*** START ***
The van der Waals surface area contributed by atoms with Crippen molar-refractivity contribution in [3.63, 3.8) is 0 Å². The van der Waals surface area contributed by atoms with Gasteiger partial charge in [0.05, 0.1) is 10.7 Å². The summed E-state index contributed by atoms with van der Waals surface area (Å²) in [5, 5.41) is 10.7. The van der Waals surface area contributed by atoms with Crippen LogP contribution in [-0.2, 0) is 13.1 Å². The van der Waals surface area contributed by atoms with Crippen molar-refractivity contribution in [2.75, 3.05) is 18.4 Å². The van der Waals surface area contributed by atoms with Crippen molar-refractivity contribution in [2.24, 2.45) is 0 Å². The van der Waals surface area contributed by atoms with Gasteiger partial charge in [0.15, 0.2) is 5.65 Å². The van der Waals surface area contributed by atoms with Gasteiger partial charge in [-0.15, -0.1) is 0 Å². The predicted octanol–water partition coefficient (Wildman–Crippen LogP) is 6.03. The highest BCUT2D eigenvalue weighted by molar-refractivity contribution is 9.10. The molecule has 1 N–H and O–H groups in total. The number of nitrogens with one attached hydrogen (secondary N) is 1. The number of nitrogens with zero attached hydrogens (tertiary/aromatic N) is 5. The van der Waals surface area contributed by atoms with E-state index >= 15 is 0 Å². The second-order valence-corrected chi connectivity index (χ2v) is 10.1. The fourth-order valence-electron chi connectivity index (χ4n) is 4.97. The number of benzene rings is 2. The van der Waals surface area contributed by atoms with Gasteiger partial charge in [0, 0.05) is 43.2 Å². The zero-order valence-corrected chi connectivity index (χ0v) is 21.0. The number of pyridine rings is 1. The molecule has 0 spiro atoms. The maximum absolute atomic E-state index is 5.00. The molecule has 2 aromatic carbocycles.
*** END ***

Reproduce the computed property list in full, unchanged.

The van der Waals surface area contributed by atoms with Crippen molar-refractivity contribution in [3.63, 3.8) is 0 Å². The van der Waals surface area contributed by atoms with Gasteiger partial charge in [0.05, 0.1) is 10.7 Å². The summed E-state index contributed by atoms with van der Waals surface area (Å²) in [5, 5.41) is 10.7. The van der Waals surface area contributed by atoms with Crippen LogP contribution in [-0.2, 0) is 13.1 Å². The van der Waals surface area contributed by atoms with Crippen molar-refractivity contribution in [2.75, 3.05) is 18.4 Å². The van der Waals surface area contributed by atoms with Crippen molar-refractivity contribution in [2.24, 2.45) is 0 Å². The van der Waals surface area contributed by atoms with Gasteiger partial charge in [0.15, 0.2) is 5.65 Å². The van der Waals surface area contributed by atoms with Gasteiger partial charge in [-0.15, -0.1) is 0 Å². The predicted octanol–water partition coefficient (Wildman–Crippen LogP) is 6.03. The highest BCUT2D eigenvalue weighted by molar-refractivity contribution is 9.10. The molecule has 1 N–H and O–H groups in total. The number of nitrogens with one attached hydrogen (secondary N) is 1. The number of nitrogens with zero attached hydrogens (tertiary/aromatic N) is 5. The van der Waals surface area contributed by atoms with E-state index >= 15 is 0 Å². The second-order valence-corrected chi connectivity index (χ2v) is 10.1. The fourth-order valence-electron chi connectivity index (χ4n) is 4.97. The number of benzene rings is 2. The van der Waals surface area contributed by atoms with Gasteiger partial charge in [0, 0.05) is 43.2 Å². The zero-order valence-corrected chi connectivity index (χ0v) is 21.0. The number of pyridine rings is 1. The molecule has 0 spiro atoms. The maximum absolute atomic E-state index is 5.00. The molecule has 2 aromatic carbocycles.